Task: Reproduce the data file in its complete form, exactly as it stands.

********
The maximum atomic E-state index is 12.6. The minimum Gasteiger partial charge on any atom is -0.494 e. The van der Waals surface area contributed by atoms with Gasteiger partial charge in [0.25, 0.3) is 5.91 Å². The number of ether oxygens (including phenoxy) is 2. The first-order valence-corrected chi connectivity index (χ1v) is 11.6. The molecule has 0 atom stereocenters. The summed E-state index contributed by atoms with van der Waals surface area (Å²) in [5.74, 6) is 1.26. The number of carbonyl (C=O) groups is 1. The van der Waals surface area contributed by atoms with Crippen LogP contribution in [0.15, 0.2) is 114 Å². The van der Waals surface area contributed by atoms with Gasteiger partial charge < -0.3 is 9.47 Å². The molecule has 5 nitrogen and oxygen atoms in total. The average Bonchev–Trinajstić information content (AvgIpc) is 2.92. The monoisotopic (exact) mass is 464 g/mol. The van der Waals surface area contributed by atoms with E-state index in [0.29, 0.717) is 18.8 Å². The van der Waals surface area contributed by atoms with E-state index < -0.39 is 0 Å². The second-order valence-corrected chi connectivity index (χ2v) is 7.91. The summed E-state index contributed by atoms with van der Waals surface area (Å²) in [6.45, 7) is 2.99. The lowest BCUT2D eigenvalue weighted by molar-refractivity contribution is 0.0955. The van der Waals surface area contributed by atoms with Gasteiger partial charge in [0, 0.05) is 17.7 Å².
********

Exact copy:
The maximum atomic E-state index is 12.6. The minimum Gasteiger partial charge on any atom is -0.494 e. The van der Waals surface area contributed by atoms with Gasteiger partial charge in [0.25, 0.3) is 5.91 Å². The number of ether oxygens (including phenoxy) is 2. The first-order valence-corrected chi connectivity index (χ1v) is 11.6. The molecule has 0 atom stereocenters. The summed E-state index contributed by atoms with van der Waals surface area (Å²) in [5.74, 6) is 1.26. The number of carbonyl (C=O) groups is 1. The van der Waals surface area contributed by atoms with Crippen LogP contribution in [0.15, 0.2) is 114 Å². The van der Waals surface area contributed by atoms with Gasteiger partial charge < -0.3 is 9.47 Å². The molecule has 5 nitrogen and oxygen atoms in total. The average Bonchev–Trinajstić information content (AvgIpc) is 2.92. The monoisotopic (exact) mass is 464 g/mol. The van der Waals surface area contributed by atoms with E-state index in [0.29, 0.717) is 18.8 Å². The van der Waals surface area contributed by atoms with E-state index < -0.39 is 0 Å². The second-order valence-corrected chi connectivity index (χ2v) is 7.91. The summed E-state index contributed by atoms with van der Waals surface area (Å²) in [6.45, 7) is 2.99. The lowest BCUT2D eigenvalue weighted by molar-refractivity contribution is 0.0955. The van der Waals surface area contributed by atoms with Gasteiger partial charge in [0, 0.05) is 17.7 Å².